Enhanced humans: in five years, wearable tech and implant technology will be the new normal

Combining technology with the human body has been a mainstay of science fiction stories ever since the term ‘cyborg’ was first coined in 1960. Popular culture has been fascinated with the concept of enhancing or restoring human abilities through artificial means. The American TV show The Six Million Dollar Man wedged the ideas in public consciousness, and there have been many takes over the years that imagine what it will be like when we can have our limbs replaced with super-powerful robotic equivalents or new eyes with eagle vision. Now we are witnessing these concepts transition from science fiction to fact, and the future will see them become an everyday reality.

Key Dates:

  • The first chip RFID is implanted in Kevin Warwick
  • Google Glass is released to the public
  • The AlterEgo headset prototype is unveiled

There is a clear difference between implant technology and wearable tech, but they both occupy roughly the same ideological space. Implant technology is when a piece of technology is physically inserted into a person, whereas wearable tech is the kind of technology that offers an enhancement but can just be put on and taken off at any time. Both serve similar functions, and in the future we will see more of this wearable tech become implanted. Hearing aids are an example of a technology that moved from being wearable to implanted. For certain kinds of hearing loss, implant technology is superior to wearable aids and can yield improvements that could not be achieved in any other way.

One of the most common types of implant technology, and arguably one of the most likely candidates for mass adoption, is the RFID chip. Renowned engineer and researcher Kevin Warwick was the first human to have a chip implanted, way back in 1998. The chip was programmed so that it could open doors and turn on lights when Warwick approached. While he only kept his chip implant for nine days, it was the first real example of biohacking and marked the first footsteps of a movement in which many others have followed.

Biohacking is the next step in human evolution

Biohacking refers to the practice of modifying your biology in a DIY fashion. People all over the world are experimenting with ways of adapting their biology to bring about improvements and changes. As well as chip implants, people are also experimenting with biomagnetic implants to sense magnetic fields. Biotech startup company Dangerous Things actually offer chip implants and other technology, and they at the forefront of the movement. In their opinion, enhancing humans with technology is the next step in human evolution.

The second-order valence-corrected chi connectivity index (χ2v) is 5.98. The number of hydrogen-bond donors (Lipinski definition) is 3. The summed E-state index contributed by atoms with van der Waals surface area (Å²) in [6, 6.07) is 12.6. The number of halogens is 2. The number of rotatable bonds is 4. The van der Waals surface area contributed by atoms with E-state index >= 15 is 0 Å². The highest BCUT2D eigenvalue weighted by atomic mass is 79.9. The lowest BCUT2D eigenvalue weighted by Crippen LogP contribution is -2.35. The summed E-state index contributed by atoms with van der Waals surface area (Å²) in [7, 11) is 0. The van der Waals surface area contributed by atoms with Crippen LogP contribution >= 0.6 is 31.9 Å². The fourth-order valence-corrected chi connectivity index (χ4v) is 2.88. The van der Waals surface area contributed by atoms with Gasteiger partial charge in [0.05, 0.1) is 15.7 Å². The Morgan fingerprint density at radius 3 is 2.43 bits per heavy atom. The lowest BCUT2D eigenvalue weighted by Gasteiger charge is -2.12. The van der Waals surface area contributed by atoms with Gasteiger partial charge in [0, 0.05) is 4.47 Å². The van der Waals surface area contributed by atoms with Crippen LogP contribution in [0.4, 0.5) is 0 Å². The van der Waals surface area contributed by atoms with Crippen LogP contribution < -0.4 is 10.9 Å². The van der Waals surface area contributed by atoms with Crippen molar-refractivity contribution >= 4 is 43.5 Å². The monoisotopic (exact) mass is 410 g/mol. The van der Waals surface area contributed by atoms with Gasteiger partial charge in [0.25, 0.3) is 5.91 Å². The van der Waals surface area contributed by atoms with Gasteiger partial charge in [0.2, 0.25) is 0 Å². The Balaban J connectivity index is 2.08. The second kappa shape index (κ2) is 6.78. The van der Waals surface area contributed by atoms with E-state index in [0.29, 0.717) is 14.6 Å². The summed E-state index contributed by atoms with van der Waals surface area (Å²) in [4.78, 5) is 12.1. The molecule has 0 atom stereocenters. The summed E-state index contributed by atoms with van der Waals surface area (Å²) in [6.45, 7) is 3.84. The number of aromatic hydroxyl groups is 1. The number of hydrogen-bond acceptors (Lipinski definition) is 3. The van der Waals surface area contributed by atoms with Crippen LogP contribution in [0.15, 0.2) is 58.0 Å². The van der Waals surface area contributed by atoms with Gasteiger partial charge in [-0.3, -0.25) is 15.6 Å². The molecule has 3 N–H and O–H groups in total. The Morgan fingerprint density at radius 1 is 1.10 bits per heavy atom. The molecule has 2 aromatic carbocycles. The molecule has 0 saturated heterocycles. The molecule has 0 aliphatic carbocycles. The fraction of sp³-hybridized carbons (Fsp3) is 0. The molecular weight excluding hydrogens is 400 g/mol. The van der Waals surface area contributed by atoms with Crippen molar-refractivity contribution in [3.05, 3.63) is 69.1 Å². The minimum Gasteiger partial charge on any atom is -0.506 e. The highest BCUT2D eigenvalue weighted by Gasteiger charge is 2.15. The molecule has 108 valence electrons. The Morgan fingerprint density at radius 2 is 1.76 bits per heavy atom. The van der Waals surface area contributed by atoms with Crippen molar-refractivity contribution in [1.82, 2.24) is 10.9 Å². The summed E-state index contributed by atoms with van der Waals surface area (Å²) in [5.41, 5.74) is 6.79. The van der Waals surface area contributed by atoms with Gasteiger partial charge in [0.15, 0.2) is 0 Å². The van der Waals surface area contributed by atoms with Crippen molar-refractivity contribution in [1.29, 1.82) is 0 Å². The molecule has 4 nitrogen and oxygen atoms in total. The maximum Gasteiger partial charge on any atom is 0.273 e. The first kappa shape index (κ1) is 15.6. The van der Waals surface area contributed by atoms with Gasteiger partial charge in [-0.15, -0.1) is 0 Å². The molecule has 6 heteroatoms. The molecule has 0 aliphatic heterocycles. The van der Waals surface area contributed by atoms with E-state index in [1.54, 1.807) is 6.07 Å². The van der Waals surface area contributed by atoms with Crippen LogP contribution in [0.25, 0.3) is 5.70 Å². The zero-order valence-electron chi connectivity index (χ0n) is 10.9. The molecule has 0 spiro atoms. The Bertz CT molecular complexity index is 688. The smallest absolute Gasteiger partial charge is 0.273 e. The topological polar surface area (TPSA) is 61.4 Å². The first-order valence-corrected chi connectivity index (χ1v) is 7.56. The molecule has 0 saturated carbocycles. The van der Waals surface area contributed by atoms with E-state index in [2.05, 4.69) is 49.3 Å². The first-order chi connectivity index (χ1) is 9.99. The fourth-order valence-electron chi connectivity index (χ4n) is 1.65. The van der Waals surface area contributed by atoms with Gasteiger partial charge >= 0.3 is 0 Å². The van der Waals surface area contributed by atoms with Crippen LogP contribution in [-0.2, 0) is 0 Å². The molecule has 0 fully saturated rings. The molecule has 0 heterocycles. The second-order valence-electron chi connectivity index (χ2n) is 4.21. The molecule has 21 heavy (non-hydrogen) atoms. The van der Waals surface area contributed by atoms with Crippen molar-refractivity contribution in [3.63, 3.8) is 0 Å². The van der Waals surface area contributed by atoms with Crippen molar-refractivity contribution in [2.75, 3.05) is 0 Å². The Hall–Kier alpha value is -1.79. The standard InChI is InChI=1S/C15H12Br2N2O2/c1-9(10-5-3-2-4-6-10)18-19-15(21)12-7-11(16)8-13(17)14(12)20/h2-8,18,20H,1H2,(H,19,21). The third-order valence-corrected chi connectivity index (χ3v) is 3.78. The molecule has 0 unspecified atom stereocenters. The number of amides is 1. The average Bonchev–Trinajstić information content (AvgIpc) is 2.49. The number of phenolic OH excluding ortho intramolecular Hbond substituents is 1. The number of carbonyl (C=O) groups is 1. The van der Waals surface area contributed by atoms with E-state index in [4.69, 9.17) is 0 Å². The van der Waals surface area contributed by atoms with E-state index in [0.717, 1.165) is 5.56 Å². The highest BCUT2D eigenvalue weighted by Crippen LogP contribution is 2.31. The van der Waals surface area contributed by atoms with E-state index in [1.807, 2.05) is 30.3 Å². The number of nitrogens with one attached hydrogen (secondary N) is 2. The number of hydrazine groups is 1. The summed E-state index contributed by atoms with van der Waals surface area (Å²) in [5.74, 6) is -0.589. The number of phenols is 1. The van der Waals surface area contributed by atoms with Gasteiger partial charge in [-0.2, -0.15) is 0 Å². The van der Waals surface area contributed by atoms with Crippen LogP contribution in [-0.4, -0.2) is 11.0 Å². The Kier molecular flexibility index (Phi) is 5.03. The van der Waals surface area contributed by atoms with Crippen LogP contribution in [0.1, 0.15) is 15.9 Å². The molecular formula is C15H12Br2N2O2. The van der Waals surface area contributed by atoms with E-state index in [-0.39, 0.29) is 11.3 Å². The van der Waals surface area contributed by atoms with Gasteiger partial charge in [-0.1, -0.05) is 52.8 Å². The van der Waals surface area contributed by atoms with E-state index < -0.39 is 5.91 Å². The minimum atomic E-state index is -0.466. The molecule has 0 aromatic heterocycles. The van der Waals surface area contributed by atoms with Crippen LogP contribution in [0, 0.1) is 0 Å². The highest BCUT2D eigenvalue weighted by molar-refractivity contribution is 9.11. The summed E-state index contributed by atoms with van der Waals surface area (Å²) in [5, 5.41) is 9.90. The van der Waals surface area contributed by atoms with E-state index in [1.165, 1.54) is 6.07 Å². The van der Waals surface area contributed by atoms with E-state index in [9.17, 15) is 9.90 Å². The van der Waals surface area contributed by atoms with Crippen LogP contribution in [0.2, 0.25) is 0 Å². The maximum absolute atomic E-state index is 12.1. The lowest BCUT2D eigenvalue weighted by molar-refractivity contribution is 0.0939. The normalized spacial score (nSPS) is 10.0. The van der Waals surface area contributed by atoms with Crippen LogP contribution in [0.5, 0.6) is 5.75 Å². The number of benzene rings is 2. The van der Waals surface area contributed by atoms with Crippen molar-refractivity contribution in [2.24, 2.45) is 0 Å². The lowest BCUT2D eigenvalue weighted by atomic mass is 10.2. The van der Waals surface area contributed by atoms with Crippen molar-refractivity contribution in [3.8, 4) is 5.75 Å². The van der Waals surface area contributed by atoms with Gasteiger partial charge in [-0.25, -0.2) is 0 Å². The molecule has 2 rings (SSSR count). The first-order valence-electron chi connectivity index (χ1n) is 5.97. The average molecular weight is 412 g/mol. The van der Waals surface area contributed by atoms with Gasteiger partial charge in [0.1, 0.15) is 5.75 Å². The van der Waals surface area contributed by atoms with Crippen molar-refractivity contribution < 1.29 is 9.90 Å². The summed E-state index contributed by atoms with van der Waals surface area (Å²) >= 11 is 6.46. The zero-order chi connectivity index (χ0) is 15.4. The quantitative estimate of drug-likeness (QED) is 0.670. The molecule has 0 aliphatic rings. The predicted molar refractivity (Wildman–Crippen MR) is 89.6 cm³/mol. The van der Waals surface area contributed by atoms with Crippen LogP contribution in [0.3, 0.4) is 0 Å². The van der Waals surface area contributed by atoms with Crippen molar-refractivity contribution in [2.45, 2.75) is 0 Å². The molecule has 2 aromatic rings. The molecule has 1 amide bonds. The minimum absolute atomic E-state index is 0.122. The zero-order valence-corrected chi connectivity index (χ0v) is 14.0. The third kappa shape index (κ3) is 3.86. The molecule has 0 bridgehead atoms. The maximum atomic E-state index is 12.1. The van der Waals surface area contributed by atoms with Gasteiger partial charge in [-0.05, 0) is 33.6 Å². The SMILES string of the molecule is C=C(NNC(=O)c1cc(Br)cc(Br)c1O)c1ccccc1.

The reason that the RFID style chip implants are the most probable for people to get on board with is the breadth of applications they have and the relative ease with which they can be implanted. The ridiculously named bodyhacker Meow-Ludo Disco Gamma Meow-Meow implanted a travel chip in his hand so that he didn’t need to carry his travel card with him (although this got him in a lot of trouble), and Swedish biohacker and activist Hannes Sjobald has used chip implants to eliminate the need for many keys and fobs. The next frontier that is being pushed is to use implant chips for payment purposes, with a few companies such as Dangerous Things offering this type of solution.

Convenience is king, and anything that makes people’s lives easier and more hassle free stands a strong chance of being adopted. If you could replace every key and card you need with a single chip implant that was quick and relatively painless, would you do it? This is what the early adopters are doing now, and early adoption is the first step to mass adoption. The issues around security and privacy are still being worked through and debated, but once these are resolved we can expect increasing numbers of people to jump on the train.

Mind-reading technology is around the corner

On the wearable tech side of things, adoption is also key. Google poured millions into Google Glass only for it to fail to catch on with consumers. It has since been reborn as Google Glass Enterprise in a bid to capture the market for business applications. The first edition of Snap’s Spectacles also failed to generate sales they hoped for, eventually leading to $40 million of unsold inventory being written off. The next iteration of the spectacles has been released recently featuring a number of improvements.

Snapchat might be the best vehicle to achieve adoption of this wearable tech. By appealing to a younger user base, Snapchat could introduce the next generation of tech consumers to the concept and help get over some of the stigma and difficulties that Google Glass faced. And again, convenience and problem solving may help this tech along. It’s a pain to take your phone out of your pocket and open up the camera to shoot a photo or video, and sometimes you miss the moment. Tapping a button on your glasses is a lot faster and easier.

This convenience aspect might extend to one of the most startling examples of wearable tech to emerge in recent times – the AlterEgo headset. MIT researchers have developed the hands- and voice-free interface that can communicate with a computer or device using sensors that detect subvocalisation (the way you say words in your head). Being able to communicate with your phone without the need to take it out of your pocket, or voice-activating Siri or a similar AI, is a real boon. The benefits of being able to use AlterEgo in this way would more than make up for having the strange looking device strapped to your face.

There is still some distance to go before the proliferation of implants and wearables reaches the ubiquity of smartphones, but you can be sure that in five years time the idea of further augmenting the human condition in this way will become the norm.

Further reading and resources:

Dangerous Things
Kevin Warwick
To be a Machine